From the moment GlaxoSmithKline acquired Cambridge, MA-based Sirtris Pharmaceuticals about two years ago for $720 million, the pharma giant said it wanted two of Sirtris’ principals, Christoph Westphal and Michelle Dipp, to help it connect with some of the best people and biotech ideas in Boston. That’s still true today, although the specific roles for Dipp and Westphal are shifting in a couple important ways.
Yesterday Xconomy broke the news that Westphal is ending his six-year tenure as CEO of Sirtris, the Cambridge, MA-based developer of drugs for diseases of aging, to take the helm at Glaxo’s venture capital firm, SR One. Yet Westphal is also resigning from his job as senior vice president of Glaxo’s Center of Excellence for External Drug Discovery (CEEDD). Dipp is now being promoted to take on that big job, which involves identifying and managing partnerships with biotechs who can help fill up Glaxo’s drug pipeline. Dipp, who had been the U.S. head of the center serving as a deputy to Westphal, is now in charge of the center’s U.S. and U.K. operations, as Westphal had been.
If you’re older than 30 and still living at home, don’t read the rest of this story. Dipp, who is in Theo Epstein-wunderkind territory at the age of 33, is now the youngest senior vice president at one of the the top 10 largest pharmaceutical companies in the world. She’s in charge of the external drug discovery unit that Glaxo created in 2005.The Glaxo business unit has gained more influence over biotech companies in recent years because of the limited availability of venture capital for young startups, making the cash the young firms can bring in from option-based deals with drug companies a viable way to stay afloat. A good example of one of these deals is the partnership Glaxo formed last year with Lexington, MA-based Concert Pharmaceuticals. Dipp says her group oversees about a dozen such partnerships in all.
Dipp, who has an MD and a PhD in pulmonary physiology from the University of Oxford, found her way into the business side of biotech quickly. She struck an important deal early in her career by becoming an early investor in Sirtris while she was a member of the investment team at the Wellcome Trust, a London-based nonprofit that is the world’s second-biggest funder of medical research. At the Wellcome Trust, she got to know Westphal, who recruited her to join then Sirtris as one of its founding employees in 2005.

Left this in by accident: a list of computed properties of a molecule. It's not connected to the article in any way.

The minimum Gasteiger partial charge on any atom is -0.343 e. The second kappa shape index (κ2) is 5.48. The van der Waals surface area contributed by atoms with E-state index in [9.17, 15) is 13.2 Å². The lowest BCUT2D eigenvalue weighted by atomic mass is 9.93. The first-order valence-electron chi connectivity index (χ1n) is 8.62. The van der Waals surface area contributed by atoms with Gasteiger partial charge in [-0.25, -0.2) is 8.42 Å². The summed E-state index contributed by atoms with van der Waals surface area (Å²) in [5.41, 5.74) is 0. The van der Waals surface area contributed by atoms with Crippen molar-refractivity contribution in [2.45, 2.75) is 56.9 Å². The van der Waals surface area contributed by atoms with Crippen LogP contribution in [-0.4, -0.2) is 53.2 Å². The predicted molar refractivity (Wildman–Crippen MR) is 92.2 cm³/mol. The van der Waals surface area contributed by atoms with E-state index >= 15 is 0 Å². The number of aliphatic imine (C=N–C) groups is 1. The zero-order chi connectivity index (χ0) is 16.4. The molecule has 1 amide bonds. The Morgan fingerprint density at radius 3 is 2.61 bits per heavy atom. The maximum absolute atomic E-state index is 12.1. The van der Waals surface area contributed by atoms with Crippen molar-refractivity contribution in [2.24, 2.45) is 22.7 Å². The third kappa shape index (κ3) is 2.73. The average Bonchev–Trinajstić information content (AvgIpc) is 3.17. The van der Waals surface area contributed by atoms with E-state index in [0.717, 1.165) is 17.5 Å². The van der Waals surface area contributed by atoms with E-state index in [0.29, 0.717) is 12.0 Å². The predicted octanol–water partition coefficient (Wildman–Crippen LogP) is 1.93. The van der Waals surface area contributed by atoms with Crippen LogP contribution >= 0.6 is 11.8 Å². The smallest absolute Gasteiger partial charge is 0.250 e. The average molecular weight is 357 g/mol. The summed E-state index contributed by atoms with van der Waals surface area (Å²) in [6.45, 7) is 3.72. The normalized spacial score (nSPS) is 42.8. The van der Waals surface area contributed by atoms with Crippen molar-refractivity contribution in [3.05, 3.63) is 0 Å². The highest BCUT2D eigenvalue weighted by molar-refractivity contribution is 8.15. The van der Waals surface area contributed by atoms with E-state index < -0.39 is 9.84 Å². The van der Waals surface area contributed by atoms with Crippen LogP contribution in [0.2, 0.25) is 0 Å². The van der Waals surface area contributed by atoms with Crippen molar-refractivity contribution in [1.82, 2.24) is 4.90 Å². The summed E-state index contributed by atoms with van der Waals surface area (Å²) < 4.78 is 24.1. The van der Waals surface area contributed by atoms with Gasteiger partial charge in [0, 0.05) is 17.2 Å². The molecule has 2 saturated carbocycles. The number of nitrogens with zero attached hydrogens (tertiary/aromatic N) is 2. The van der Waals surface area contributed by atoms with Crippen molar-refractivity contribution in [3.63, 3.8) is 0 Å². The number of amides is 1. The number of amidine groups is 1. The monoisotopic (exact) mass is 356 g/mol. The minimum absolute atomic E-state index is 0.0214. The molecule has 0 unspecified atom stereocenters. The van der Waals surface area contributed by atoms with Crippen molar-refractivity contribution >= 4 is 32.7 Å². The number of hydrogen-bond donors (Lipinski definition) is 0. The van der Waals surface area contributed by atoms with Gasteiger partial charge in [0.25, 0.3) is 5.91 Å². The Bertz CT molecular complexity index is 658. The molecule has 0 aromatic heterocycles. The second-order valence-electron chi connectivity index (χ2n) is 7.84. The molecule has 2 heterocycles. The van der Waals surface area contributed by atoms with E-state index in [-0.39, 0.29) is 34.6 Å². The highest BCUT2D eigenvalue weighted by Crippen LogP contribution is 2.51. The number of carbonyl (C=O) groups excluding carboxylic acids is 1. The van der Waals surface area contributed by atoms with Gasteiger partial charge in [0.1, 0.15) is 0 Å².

But Dipp and Westphal have more on their plate than just what they are doing at GlaxoSmithKline. They, along with fellow Sirtris co-founder Rich Aldrich, are launching their own venture capital firm called Longwood Founders Fund in Boston. While the three Longwood founders have declined to comment on the new fund because it is in an SEC-required quiet period, it’s been reported that Glaxo is pumping capital into the venture outfit. And according to an address on an e-mail from Westphal, Longwood has also opened an office in the Prudential Tower, one of Boston’s most prestigious business addresses. Aldrich, a co-founder of Vertex Pharmaceuticals (NASDAQ: VRTX) and part owner of the Boston Celtics, previously occupied an office at the Pru when the biotech hedge fund he founded, RA Capital Management, had its office there before moving to more humble quarters over the past year.
In an e-mail to his colleagues at Sirtris and others (including Xconomy) yesterday, Westphal wrote that at Longwood “we will found, build and run important new medical companies, as we have been doing for the last decade.” Indeed, Westphal made some savvy investments during his previous stint as a venture capitalist with Polaris Venture Partners, backing such biotech companies as Sirtris, Alnylam Pharmaceuticals (NASDAQ: ALNY), and Momenta Pharmaceuticals (NASDAQ: MNTA).
More recently, in 2008, Westphal, Dipp, and Aldrich co-founded Cambridge-based Alnara Pharmaceuticals, which has garnered lots of attention in the drug industry for its late-stage experimental treatment for people with cystic fibrosis. Last year, Dipp and Westphal teamed with Sirtris founding scientist David Sinclair and others to launch the Healthy Lifespan Institute, a Boston nonprofit focused on funding research of how to extend healthy living (as the name suggests). Dipp is president of the nonprofit.
“I think I’ve been incredibly fortunate,” Dipp says. “I’m a believer in just focusing on your work and doing great deals. I do think that biotech affords young, bright people a lot of opportunities.”
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